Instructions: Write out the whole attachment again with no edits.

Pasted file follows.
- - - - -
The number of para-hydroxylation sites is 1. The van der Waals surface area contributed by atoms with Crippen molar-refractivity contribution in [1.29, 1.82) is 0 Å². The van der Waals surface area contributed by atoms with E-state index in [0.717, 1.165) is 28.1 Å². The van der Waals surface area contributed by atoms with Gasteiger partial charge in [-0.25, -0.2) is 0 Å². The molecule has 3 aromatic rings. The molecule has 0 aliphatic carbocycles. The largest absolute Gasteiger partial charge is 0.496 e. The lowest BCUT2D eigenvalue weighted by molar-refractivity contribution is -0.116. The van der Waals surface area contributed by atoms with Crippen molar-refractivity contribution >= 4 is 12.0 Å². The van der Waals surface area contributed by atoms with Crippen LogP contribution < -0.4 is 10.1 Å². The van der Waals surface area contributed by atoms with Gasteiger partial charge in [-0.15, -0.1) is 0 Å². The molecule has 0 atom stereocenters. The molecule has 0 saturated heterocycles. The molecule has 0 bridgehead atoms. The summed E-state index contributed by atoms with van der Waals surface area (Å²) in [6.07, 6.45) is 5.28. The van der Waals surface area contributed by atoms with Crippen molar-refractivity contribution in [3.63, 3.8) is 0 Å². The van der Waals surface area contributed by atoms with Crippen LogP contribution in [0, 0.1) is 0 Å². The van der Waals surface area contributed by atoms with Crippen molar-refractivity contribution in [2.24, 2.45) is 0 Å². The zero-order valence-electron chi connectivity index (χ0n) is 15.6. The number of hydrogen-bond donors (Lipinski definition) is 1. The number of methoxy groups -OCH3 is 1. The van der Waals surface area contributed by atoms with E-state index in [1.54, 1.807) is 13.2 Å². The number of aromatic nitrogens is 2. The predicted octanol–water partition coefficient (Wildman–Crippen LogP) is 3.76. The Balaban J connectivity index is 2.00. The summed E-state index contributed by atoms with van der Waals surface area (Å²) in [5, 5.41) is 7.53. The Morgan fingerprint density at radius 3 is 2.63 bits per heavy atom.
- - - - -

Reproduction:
The number of para-hydroxylation sites is 1. The van der Waals surface area contributed by atoms with Crippen molar-refractivity contribution in [1.29, 1.82) is 0 Å². The van der Waals surface area contributed by atoms with E-state index in [0.717, 1.165) is 28.1 Å². The van der Waals surface area contributed by atoms with Gasteiger partial charge in [-0.25, -0.2) is 0 Å². The molecule has 3 aromatic rings. The molecule has 0 aliphatic carbocycles. The largest absolute Gasteiger partial charge is 0.496 e. The lowest BCUT2D eigenvalue weighted by molar-refractivity contribution is -0.116. The van der Waals surface area contributed by atoms with Crippen molar-refractivity contribution >= 4 is 12.0 Å². The van der Waals surface area contributed by atoms with Crippen LogP contribution < -0.4 is 10.1 Å². The van der Waals surface area contributed by atoms with Gasteiger partial charge in [-0.15, -0.1) is 0 Å². The molecule has 0 atom stereocenters. The molecule has 0 saturated heterocycles. The molecule has 0 bridgehead atoms. The summed E-state index contributed by atoms with van der Waals surface area (Å²) in [6.07, 6.45) is 5.28. The van der Waals surface area contributed by atoms with Crippen molar-refractivity contribution in [3.63, 3.8) is 0 Å². The van der Waals surface area contributed by atoms with Crippen LogP contribution in [0, 0.1) is 0 Å². The van der Waals surface area contributed by atoms with Crippen molar-refractivity contribution in [2.24, 2.45) is 0 Å². The zero-order valence-electron chi connectivity index (χ0n) is 15.6. The number of hydrogen-bond donors (Lipinski definition) is 1. The number of methoxy groups -OCH3 is 1. The van der Waals surface area contributed by atoms with E-state index in [1.54, 1.807) is 13.2 Å². The number of aromatic nitrogens is 2. The predicted octanol–water partition coefficient (Wildman–Crippen LogP) is 3.76. The Balaban J connectivity index is 2.00. The summed E-state index contributed by atoms with van der Waals surface area (Å²) in [5, 5.41) is 7.53. The Morgan fingerprint density at radius 3 is 2.63 bits per heavy atom.